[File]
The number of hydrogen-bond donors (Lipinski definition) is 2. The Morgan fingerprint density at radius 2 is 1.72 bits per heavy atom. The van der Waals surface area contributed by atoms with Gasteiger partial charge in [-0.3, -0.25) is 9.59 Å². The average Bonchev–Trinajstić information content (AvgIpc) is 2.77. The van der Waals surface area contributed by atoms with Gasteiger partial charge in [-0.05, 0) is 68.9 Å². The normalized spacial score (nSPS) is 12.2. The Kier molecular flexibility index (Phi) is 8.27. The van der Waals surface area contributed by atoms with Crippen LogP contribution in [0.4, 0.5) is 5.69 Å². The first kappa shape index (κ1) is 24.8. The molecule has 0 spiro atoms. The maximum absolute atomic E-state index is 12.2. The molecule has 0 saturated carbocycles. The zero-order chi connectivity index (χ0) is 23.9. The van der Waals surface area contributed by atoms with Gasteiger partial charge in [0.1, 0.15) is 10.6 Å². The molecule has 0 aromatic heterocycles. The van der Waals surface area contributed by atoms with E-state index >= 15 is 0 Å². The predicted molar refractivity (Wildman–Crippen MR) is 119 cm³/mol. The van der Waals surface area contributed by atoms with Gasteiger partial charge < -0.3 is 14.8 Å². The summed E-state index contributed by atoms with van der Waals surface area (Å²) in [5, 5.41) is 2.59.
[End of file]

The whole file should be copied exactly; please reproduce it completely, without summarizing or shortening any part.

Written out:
The number of hydrogen-bond donors (Lipinski definition) is 2. The Morgan fingerprint density at radius 2 is 1.72 bits per heavy atom. The van der Waals surface area contributed by atoms with Gasteiger partial charge in [-0.3, -0.25) is 9.59 Å². The average Bonchev–Trinajstić information content (AvgIpc) is 2.77. The van der Waals surface area contributed by atoms with Gasteiger partial charge in [-0.05, 0) is 68.9 Å². The normalized spacial score (nSPS) is 12.2. The Kier molecular flexibility index (Phi) is 8.27. The van der Waals surface area contributed by atoms with Crippen LogP contribution in [0.4, 0.5) is 5.69 Å². The first kappa shape index (κ1) is 24.8. The molecule has 0 spiro atoms. The maximum absolute atomic E-state index is 12.2. The molecule has 0 saturated carbocycles. The zero-order chi connectivity index (χ0) is 23.9. The van der Waals surface area contributed by atoms with Gasteiger partial charge in [0.1, 0.15) is 10.6 Å². The molecule has 0 aromatic heterocycles. The van der Waals surface area contributed by atoms with E-state index >= 15 is 0 Å². The predicted molar refractivity (Wildman–Crippen MR) is 119 cm³/mol. The van der Waals surface area contributed by atoms with Gasteiger partial charge < -0.3 is 14.8 Å². The summed E-state index contributed by atoms with van der Waals surface area (Å²) in [5, 5.41) is 2.59.